We Bee’s woke up bright and early to catch the bus to South Korea’s Demilitarized Zone, also known as the DMZ. Our families and close friends know that we are located very close to the DMZ. To put things into perspective if you were to make a direct straight line from where we live to the DMZ we are only about 15 miles away. Yes, we know we just made our parents and grandparents cringe.
Our trip itinerary was as follows:
-Departure (Passport and Attire Check) There is requirements to what you can and cannot wear.
-Start for DMZ Destination (Freedom Highway)
-Pass through Unification Bridge (Passport Check), Arrive at JSA Camp Bonifas.
-Slides show security brief provided on JSA
-Tour JSA (Freedom House – Conference Room – Sentry Post No.3 – Bridge of No Return
– Dora Observatory
– DMZ 3rd Tunnel
For those of you who really do know much about the DMZ or the significance of it we will provide you with the basic overview of the things we took away from the tour.
The DMZ is a strip of land that is 4km wide and 248km long. This strip of land is what divides South Korea from North Korea. This border is no joke! There was such a nervous energy on the trip because of the security briefing you attend, the high fences topped with barbed wire, tons of observation towers, the antitank and minefield to the left and right of the highways, armed soldiers, and the cameras and microphones monitoring you from both sides as you tour.
Once we made it through the unification bridge we arrived at JSA Camp Bonifas. We were told what we could and could not bring from the bus before entering into the orientation in the auditorium in Camp Bonifas. The facility received its name after an American soldier killed by North Koreans in an “ax incident” over the cutting of a tree. Google hatchet incident or Operation Paul Bunyan for background information. We were required to sign a release advising us that, if anything happens to us on the tour, it’s our responsibility….eek!….
After the brief we got to go inside one of the actual main conference buildings. This is where official meetings are still sometimes held today. Once inside of the building we were intrigued that the room was very simple with almost a classroom style feel to it. There were large wooden tables and chairs. The tables had live microphones sitting in the middle of them. We were told that both sides were monitoring everything we said within this room. We were told not to touch anything within this room and this also included the two guards standing in a taekwondo stance at both sides of the room. Within this single room you can literally cross over from South Korea to North Korea. You could just see and feel how the entire group was thinking the same things and how this experience was so surreal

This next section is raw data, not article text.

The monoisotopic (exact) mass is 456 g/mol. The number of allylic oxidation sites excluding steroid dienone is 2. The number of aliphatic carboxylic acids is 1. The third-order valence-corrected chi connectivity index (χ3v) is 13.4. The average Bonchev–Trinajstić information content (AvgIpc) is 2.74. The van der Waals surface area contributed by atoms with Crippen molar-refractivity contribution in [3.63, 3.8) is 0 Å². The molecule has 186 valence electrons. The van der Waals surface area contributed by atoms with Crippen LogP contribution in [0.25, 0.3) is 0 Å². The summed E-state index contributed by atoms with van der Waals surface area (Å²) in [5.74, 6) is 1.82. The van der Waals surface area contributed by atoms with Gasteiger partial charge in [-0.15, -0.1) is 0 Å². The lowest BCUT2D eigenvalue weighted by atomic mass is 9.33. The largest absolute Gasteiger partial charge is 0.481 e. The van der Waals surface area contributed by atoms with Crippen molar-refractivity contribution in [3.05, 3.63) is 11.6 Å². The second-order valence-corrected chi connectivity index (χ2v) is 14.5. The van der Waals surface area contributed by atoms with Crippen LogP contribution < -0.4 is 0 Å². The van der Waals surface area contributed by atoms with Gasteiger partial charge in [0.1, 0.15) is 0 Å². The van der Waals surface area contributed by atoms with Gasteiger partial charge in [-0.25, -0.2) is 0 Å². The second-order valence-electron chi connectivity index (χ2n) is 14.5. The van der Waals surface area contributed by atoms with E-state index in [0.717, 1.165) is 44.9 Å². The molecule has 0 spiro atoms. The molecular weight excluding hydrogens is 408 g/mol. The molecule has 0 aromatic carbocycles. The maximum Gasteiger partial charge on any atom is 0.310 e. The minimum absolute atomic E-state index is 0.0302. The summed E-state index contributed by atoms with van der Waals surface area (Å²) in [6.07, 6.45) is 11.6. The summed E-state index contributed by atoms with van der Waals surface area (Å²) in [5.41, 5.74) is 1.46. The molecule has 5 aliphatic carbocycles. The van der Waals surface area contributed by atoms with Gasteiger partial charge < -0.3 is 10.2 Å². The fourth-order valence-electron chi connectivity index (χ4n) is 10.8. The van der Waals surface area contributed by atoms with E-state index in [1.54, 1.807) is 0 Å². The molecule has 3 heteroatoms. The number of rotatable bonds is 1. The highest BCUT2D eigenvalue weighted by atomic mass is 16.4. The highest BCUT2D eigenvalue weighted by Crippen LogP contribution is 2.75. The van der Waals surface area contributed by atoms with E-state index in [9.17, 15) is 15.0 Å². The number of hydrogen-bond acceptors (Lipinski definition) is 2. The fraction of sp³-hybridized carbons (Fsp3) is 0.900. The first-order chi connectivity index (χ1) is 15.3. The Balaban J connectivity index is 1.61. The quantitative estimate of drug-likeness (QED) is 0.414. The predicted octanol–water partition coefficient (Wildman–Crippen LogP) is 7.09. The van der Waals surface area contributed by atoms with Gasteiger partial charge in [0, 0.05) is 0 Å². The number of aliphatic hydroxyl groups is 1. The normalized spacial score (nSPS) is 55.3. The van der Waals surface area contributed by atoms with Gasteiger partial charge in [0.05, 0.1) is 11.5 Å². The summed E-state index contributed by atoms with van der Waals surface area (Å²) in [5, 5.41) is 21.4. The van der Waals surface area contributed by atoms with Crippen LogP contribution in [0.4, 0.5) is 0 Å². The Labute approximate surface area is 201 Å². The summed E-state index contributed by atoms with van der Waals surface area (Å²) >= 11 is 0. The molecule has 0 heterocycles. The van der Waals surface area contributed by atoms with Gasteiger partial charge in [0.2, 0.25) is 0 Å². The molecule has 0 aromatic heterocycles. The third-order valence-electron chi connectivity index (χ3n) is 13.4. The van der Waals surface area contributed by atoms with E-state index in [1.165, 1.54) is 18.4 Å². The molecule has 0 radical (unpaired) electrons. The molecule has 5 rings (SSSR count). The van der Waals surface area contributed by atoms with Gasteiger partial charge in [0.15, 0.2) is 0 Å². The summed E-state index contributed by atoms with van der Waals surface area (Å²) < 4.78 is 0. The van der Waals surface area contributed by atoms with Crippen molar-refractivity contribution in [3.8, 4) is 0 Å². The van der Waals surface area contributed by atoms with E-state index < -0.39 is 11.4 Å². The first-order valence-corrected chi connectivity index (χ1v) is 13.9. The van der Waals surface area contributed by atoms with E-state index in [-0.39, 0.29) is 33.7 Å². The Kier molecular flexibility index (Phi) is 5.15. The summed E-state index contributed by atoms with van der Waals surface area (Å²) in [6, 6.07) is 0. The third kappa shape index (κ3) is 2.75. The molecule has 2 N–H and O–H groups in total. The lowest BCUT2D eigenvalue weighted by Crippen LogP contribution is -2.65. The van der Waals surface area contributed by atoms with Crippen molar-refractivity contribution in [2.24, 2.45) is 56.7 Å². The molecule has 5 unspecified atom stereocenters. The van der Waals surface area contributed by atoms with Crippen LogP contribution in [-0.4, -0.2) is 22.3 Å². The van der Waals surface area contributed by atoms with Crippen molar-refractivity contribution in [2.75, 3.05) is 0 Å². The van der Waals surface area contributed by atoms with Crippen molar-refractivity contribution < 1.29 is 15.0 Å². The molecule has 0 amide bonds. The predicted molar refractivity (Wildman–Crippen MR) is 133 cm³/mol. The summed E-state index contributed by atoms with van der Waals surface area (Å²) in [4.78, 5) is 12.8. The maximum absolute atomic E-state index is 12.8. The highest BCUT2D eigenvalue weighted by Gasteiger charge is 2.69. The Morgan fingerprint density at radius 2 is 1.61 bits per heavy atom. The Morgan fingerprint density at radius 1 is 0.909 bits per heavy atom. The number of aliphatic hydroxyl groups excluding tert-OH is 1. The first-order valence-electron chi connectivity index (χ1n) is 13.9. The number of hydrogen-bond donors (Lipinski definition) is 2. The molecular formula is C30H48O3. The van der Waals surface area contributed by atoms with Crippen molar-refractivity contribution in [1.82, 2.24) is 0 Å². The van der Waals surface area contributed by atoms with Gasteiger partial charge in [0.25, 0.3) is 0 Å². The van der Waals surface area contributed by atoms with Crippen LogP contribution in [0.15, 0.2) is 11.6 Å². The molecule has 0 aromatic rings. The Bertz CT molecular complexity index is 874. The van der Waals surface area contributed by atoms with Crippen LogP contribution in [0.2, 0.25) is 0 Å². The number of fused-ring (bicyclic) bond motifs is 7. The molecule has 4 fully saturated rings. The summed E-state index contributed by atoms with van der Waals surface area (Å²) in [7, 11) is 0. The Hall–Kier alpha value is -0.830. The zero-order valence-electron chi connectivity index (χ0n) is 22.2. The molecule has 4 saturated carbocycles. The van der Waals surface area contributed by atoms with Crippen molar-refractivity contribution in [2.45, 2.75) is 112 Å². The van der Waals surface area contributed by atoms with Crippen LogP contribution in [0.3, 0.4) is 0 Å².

While we were inside the building we were told and got to see that two of the ROK soldiers stand half-concealed by the building that we were in. This allows the soldier to signal if they see anything going on within the North Korean side.
Once we were back outside we could see North Korean soldiers peering through binoculars watching our tour group as we stood on the steps standing only inches away from the North Korean side.
After we left the conference building we were loaded up onto a different bus from the one that we originally came on. While on the bus the guiding Soldier told us that there are only two villages in the DMZ. These villages are near the city of Panmunjom. On the south side the village is Daeseong and on the north side the village is Giljeong.
Daeseong is a government-subsidized village that has an elementary school, church, and is tax-free. The government pays the villagers about $82,000 dollars to harvest crops year round. The homes are modern and have technologies such as the Internet. We were told that right now 230 residents live within the village and have to follow a curfew of 11pm. When these villages want farm their crops they must have a soldier escort. We were blown away by this but got to see a famer first hand with two soldiers guarding him work near by.
The only way to live within this village is if you are a woman who marries into it or have an ancestor that lived or lives within it. We thought this was rather interesting.